Ask the Attorney: I sometimes have customers ask to remove their spouse or significant other from the account due to divorce or domestic violence allegations. How should I handle these requests?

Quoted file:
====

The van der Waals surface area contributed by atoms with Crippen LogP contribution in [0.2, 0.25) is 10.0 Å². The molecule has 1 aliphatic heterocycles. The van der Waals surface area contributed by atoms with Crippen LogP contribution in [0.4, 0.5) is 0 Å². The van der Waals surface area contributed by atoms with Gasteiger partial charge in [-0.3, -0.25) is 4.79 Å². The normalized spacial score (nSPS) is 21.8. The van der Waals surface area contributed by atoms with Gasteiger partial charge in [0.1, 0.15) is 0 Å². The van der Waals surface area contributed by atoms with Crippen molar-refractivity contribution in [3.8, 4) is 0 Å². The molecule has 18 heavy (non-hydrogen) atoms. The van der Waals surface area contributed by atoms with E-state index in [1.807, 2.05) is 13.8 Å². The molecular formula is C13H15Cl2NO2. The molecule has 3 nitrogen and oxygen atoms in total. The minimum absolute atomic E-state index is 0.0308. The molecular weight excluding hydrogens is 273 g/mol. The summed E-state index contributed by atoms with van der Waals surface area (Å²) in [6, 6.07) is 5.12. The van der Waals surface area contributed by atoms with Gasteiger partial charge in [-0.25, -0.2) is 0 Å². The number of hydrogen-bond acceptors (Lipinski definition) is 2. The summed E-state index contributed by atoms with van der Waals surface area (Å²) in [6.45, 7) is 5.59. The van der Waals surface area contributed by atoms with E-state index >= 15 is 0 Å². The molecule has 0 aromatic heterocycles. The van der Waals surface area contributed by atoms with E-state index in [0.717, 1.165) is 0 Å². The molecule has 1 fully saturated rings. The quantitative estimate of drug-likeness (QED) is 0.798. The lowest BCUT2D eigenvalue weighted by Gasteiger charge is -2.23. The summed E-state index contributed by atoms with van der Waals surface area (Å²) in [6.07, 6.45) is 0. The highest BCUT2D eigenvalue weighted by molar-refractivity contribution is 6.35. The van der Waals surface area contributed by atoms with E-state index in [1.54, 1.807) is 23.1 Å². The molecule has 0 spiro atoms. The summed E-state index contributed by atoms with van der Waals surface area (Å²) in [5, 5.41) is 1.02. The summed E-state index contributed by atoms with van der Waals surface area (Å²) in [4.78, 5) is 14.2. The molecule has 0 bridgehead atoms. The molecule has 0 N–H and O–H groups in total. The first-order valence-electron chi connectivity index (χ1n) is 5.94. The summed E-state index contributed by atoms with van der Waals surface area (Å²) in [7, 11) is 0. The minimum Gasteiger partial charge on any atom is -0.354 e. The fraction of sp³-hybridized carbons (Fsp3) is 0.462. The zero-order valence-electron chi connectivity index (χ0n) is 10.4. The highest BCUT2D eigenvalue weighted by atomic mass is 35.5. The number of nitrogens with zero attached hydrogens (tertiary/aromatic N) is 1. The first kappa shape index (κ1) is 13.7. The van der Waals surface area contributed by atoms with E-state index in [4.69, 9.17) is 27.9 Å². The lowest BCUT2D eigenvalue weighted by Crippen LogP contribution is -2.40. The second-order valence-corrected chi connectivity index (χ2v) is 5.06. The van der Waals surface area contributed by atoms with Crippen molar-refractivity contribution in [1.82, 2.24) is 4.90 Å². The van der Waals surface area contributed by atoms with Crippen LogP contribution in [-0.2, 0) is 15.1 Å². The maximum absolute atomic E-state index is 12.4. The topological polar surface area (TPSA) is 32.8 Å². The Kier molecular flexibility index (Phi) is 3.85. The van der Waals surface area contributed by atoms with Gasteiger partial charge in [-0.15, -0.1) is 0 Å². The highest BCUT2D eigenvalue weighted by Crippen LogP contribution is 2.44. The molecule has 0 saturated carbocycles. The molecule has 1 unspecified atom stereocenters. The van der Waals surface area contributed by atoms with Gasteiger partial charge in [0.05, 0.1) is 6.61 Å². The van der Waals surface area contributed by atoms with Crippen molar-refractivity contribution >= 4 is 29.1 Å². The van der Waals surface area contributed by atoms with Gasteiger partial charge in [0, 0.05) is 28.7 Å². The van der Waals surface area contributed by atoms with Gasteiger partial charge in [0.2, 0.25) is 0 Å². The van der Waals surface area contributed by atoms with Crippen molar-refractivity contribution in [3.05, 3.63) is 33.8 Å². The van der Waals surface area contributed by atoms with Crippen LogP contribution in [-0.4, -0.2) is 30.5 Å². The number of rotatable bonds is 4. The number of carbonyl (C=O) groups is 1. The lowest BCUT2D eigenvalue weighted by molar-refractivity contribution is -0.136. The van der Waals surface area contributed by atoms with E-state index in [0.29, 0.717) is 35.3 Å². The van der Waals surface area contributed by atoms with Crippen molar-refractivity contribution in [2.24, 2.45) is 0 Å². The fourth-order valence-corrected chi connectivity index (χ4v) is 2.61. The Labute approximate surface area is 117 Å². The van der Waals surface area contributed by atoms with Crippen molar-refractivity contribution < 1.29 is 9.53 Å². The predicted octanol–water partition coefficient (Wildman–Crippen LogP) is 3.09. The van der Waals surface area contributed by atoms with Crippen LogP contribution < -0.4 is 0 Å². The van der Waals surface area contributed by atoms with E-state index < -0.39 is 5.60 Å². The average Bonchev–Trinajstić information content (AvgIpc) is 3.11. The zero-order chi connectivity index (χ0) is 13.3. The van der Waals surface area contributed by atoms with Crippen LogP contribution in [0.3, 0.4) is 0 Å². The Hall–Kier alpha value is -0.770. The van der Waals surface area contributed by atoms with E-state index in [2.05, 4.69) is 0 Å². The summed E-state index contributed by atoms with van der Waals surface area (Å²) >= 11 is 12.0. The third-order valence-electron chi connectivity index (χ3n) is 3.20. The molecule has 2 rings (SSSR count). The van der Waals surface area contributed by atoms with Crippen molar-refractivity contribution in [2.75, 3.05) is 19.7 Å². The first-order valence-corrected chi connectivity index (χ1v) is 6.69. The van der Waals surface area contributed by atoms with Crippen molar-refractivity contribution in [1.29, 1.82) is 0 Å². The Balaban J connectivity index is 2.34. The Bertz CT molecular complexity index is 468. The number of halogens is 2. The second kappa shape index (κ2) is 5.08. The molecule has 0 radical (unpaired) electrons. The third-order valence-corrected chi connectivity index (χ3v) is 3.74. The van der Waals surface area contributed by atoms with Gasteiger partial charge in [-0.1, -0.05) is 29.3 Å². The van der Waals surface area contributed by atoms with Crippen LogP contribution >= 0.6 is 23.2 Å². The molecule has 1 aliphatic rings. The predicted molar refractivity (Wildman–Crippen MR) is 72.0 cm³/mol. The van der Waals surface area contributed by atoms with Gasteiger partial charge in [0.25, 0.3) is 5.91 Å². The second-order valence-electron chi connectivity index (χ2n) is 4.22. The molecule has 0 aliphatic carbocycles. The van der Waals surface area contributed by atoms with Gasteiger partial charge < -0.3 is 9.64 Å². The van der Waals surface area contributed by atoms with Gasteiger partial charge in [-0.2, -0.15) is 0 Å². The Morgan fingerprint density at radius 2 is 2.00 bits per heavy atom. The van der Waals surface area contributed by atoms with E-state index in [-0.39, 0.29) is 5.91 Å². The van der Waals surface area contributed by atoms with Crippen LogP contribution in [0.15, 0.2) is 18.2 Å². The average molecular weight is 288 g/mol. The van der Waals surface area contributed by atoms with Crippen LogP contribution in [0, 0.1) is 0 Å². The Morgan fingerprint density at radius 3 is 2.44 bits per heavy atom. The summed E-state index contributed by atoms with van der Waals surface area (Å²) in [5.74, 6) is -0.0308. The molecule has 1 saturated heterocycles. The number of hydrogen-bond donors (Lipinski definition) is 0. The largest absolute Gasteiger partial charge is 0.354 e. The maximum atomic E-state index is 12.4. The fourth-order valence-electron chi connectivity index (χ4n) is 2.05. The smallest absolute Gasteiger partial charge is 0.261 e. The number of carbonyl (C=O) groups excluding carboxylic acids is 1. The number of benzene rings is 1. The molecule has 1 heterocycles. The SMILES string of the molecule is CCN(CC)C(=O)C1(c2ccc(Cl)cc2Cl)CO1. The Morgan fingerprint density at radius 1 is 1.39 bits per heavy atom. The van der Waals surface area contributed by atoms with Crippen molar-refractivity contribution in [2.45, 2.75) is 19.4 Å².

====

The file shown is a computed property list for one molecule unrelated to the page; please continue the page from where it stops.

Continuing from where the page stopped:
Tread carefully here because if you make the wrong move, you are opening your company up to potential liability. There are a few things you need to consider. You need to determine whose name is on the contract. If both spouses or significant others are on the contract (which is the best practice), then you can make the change, and get a new contract from person requesting the change. I would notify the other party in writing that s/he is being removed from the account. If the person requesting the change is not listed on the contract, you need to investigate further. Determine if there is legal authority for the change—is there a divorce decree, or a restraining order? I find it helpful to do a little extra sleuthing sometimes as well. For example, can you find anything from online property records about whether the person making the request owns the property? If you have legal authority that the person seeking the change has ownership or possession of the property, you can get a new contract with the person requesting the change. Be aware, however, that, while unlikely, there is the risk that person dropped from the account could sue for breach of contract. Save all correspondence and documentation regarding the change and your decision-making. If you really want to be extra cautious, you could ask for indemnity from the new account holder for any claims made by the person being dropped from the account.